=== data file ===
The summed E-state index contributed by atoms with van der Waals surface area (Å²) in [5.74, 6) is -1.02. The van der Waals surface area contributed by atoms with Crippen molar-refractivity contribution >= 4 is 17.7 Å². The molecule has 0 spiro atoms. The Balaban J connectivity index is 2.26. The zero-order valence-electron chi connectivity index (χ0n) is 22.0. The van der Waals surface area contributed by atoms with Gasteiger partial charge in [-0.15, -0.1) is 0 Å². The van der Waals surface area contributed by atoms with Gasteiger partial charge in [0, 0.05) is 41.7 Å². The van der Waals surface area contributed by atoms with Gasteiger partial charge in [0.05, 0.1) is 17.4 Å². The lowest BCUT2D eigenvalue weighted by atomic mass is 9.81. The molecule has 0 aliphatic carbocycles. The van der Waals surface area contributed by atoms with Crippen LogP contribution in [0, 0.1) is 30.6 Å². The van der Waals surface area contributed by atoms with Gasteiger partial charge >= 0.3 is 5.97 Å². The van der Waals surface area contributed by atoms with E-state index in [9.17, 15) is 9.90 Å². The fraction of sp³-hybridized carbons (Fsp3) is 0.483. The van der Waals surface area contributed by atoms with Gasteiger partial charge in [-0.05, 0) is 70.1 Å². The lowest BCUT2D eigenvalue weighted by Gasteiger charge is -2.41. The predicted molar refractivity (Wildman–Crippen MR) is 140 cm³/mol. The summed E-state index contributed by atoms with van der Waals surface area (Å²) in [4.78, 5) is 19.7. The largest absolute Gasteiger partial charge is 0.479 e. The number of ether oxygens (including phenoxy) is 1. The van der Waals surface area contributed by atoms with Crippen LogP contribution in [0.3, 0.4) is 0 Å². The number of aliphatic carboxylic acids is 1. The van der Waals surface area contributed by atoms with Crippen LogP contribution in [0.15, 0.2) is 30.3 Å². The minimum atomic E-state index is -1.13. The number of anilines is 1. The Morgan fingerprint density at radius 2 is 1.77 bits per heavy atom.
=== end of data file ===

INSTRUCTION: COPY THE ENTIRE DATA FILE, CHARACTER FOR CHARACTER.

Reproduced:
The summed E-state index contributed by atoms with van der Waals surface area (Å²) in [5.74, 6) is -1.02. The van der Waals surface area contributed by atoms with Crippen molar-refractivity contribution >= 4 is 17.7 Å². The molecule has 0 spiro atoms. The Balaban J connectivity index is 2.26. The zero-order valence-electron chi connectivity index (χ0n) is 22.0. The van der Waals surface area contributed by atoms with Gasteiger partial charge in [-0.15, -0.1) is 0 Å². The van der Waals surface area contributed by atoms with Gasteiger partial charge in [0, 0.05) is 41.7 Å². The van der Waals surface area contributed by atoms with Gasteiger partial charge in [0.05, 0.1) is 17.4 Å². The lowest BCUT2D eigenvalue weighted by atomic mass is 9.81. The molecule has 0 aliphatic carbocycles. The van der Waals surface area contributed by atoms with Crippen LogP contribution in [0, 0.1) is 30.6 Å². The van der Waals surface area contributed by atoms with Gasteiger partial charge >= 0.3 is 5.97 Å². The van der Waals surface area contributed by atoms with E-state index in [9.17, 15) is 9.90 Å². The fraction of sp³-hybridized carbons (Fsp3) is 0.483. The van der Waals surface area contributed by atoms with Gasteiger partial charge in [-0.05, 0) is 70.1 Å². The lowest BCUT2D eigenvalue weighted by Gasteiger charge is -2.41. The predicted molar refractivity (Wildman–Crippen MR) is 140 cm³/mol. The summed E-state index contributed by atoms with van der Waals surface area (Å²) in [4.78, 5) is 19.7. The largest absolute Gasteiger partial charge is 0.479 e. The number of ether oxygens (including phenoxy) is 1. The van der Waals surface area contributed by atoms with Crippen LogP contribution in [0.3, 0.4) is 0 Å². The number of aliphatic carboxylic acids is 1. The van der Waals surface area contributed by atoms with Crippen LogP contribution in [0.15, 0.2) is 30.3 Å². The minimum atomic E-state index is -1.13. The number of anilines is 1. The Morgan fingerprint density at radius 2 is 1.77 bits per heavy atom.